Romans 16:15
Salute Philologus, and Julia, Nereus, and his sister, and Olympas, and all the saints which are with them.
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16:1-16 Paul recommends Phebe to the Christians at Rome. It becomes Christians to help one another in their affairs, especially strangers; we know not what help we may need ourselves. Paul asks help for one that had been helpful to many; he that watereth shall be watered also himself. Though the care of all the churches came upon him daily, yet he could remember many persons, and send salutations to each, with particular characters of them, and express concern for them. Lest any should feel themselves hurt, as if Paul had forgotten them, he sends his remembrances to the rest, as brethren and saints, though not named. He adds, in the close, a general salutation to them all, in the name of the churches of Christ.Chosen in the Lord - "Elect" in the Lord; that is, a chosen follower of Christ.

And his mother and mine - "His mother in a literal sense, and mine in a figurative one." An instance of the delicacy and tenderness of Paul; of his love for this disciple and his mother, as if he were of the same family. Religion binds the hearts of all who embrace it tenderly together. It makes them feel that they are one great family, united by tender ties, and joined by special attachments. See what the Lord Jesus declared in Matthew 12:47-50, and his tender address to John when he was on the cross; John 19:26-27.

14, 15. Salute Asyncritus, &c.—These have been thought to be the names of ten less notable Christians than those already named. But this will hardly be supposed if it be observed that they are divided into two pairs of five each, and that after the first of these pairs it is added, "and the brethren which are with them," while after the second pair we have the words, "and all the saints which are with them." This perhaps hardly means that each of the five in both pairs had "a church at his house," else probably this would have been more expressly said. But at least it would seem to indicate that they were each a center of some few Christians who met at his house—it may be for further instruction, for prayer, for missionary purposes, or for some other Christian objects. These little peeps into the rudimental forms which Christian fellowship first took in the great cities, though too indistinct for more than conjecture, are singularly interesting. Our apostle would seem to have been kept minutely informed as to the state of the church at Rome, both as to its membership and its varied activities, probably by Priscilla and Aquila. Julia; probably the wife of Philologus.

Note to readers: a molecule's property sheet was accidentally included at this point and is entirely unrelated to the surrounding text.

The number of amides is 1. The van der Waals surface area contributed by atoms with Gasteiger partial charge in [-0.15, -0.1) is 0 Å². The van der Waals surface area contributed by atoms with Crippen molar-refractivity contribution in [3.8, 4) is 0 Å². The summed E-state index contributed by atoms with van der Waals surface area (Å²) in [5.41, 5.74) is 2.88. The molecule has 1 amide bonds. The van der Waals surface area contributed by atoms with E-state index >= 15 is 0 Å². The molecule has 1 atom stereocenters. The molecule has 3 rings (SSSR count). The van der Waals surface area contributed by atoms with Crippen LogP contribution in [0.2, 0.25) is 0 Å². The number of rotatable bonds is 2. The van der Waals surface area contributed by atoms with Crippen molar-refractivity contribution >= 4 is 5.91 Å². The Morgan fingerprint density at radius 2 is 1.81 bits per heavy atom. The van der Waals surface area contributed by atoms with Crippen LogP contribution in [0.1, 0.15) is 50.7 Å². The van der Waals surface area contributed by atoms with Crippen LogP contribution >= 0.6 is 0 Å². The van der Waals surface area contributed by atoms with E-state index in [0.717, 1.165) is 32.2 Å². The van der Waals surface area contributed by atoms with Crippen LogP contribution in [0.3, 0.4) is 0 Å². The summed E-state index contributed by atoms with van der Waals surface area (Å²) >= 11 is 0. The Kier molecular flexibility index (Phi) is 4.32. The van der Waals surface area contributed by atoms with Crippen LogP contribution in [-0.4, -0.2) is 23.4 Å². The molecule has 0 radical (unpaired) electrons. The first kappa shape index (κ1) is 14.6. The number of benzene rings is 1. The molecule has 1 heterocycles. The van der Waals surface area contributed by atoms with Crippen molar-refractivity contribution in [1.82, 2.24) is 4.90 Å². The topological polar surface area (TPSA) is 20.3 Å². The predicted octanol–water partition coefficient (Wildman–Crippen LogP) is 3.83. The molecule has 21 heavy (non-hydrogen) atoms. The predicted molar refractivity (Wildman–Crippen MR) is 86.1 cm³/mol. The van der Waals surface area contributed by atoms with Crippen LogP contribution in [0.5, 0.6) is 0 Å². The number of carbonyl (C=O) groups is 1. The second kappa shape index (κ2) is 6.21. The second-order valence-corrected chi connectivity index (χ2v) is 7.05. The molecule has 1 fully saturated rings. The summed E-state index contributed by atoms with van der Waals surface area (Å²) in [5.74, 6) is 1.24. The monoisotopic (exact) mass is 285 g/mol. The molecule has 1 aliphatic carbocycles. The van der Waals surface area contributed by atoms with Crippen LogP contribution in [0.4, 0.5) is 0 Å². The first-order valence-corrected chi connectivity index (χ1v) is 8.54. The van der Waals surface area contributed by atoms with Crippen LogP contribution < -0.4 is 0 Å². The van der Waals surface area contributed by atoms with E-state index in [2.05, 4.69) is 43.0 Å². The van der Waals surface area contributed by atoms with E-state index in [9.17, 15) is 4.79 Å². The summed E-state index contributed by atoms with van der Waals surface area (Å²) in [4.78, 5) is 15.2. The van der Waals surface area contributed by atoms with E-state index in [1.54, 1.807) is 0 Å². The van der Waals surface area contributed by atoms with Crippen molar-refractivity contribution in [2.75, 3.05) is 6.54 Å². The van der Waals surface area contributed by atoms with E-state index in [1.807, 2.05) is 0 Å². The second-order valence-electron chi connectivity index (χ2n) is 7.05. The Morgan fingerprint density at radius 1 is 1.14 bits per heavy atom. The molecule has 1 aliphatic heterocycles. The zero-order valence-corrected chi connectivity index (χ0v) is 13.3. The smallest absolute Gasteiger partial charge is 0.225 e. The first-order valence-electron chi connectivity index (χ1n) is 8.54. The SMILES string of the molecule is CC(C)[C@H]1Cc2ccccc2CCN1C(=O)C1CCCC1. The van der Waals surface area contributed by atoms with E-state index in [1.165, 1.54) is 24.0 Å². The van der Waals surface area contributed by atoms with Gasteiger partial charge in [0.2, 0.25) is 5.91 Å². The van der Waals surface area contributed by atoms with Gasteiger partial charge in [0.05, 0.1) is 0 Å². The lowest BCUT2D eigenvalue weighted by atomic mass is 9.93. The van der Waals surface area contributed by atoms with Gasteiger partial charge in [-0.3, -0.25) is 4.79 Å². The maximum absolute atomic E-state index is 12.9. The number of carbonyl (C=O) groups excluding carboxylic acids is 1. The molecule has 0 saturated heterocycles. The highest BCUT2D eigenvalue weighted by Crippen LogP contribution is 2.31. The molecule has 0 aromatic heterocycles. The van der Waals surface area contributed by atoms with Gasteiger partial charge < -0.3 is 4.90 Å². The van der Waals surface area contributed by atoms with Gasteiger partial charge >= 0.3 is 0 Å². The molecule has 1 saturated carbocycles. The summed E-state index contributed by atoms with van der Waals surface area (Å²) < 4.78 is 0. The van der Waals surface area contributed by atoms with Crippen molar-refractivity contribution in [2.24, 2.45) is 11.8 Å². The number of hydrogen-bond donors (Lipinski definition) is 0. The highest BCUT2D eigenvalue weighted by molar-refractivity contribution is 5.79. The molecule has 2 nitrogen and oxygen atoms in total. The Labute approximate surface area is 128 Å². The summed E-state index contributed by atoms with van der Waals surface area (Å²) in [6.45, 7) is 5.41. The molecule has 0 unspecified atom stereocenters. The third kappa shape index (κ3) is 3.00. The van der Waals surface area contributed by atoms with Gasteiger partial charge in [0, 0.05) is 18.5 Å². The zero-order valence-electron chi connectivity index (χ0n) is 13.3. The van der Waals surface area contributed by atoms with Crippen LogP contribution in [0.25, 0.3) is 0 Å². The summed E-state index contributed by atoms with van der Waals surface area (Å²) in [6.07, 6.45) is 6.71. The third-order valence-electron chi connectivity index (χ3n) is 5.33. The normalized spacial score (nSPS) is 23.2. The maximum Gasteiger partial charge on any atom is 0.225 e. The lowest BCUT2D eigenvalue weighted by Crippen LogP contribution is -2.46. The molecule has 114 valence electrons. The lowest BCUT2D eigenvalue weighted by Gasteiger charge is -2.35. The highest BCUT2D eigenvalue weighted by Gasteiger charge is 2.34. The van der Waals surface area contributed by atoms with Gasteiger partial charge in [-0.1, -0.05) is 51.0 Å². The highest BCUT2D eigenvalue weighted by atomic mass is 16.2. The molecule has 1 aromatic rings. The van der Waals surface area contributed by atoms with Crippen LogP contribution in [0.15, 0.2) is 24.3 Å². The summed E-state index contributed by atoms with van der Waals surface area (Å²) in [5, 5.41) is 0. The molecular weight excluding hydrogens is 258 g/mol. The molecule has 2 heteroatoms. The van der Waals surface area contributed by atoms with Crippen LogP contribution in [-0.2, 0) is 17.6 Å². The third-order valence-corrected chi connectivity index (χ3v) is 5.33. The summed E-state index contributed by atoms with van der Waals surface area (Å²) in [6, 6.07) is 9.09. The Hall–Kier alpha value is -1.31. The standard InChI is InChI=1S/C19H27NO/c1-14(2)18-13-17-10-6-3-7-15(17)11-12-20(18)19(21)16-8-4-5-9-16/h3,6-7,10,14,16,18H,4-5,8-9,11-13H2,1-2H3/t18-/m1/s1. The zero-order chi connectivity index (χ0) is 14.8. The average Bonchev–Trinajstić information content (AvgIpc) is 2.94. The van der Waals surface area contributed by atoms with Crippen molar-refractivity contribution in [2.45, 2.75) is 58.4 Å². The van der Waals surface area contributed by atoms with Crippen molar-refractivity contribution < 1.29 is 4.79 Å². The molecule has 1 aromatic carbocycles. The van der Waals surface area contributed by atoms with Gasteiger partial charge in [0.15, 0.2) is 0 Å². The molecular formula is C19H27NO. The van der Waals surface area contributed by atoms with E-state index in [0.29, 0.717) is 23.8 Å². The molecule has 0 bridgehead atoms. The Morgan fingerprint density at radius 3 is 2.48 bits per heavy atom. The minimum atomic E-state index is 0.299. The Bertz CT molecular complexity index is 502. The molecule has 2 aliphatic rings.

Olympas; this is thought to be the name of a man, rather than of a woman.

All the saints which are with them; that are in their several families: see Romans 16:14. There were, doubtless, many more Christians in the church of Rome, but either they were of no great note, or else not known to the apostle: and indeed it is matter of admiration, that he, who was never at Rome, should know the name and proper characters of so many there. And because he sendeth salutations to so many brethren at Rome, and makes no mention of Peter, it may be rationally inferred, that Peter was not there at the writing of this Epistle. It is questionable whether ever he were there at all; but it is without question, that he came not thither in the beginning of Claudius’s reign, and in the forty-fifth year of our Lord, as the Romanists report; nor was he bishop there for the space of five and twenty years, as they affirm.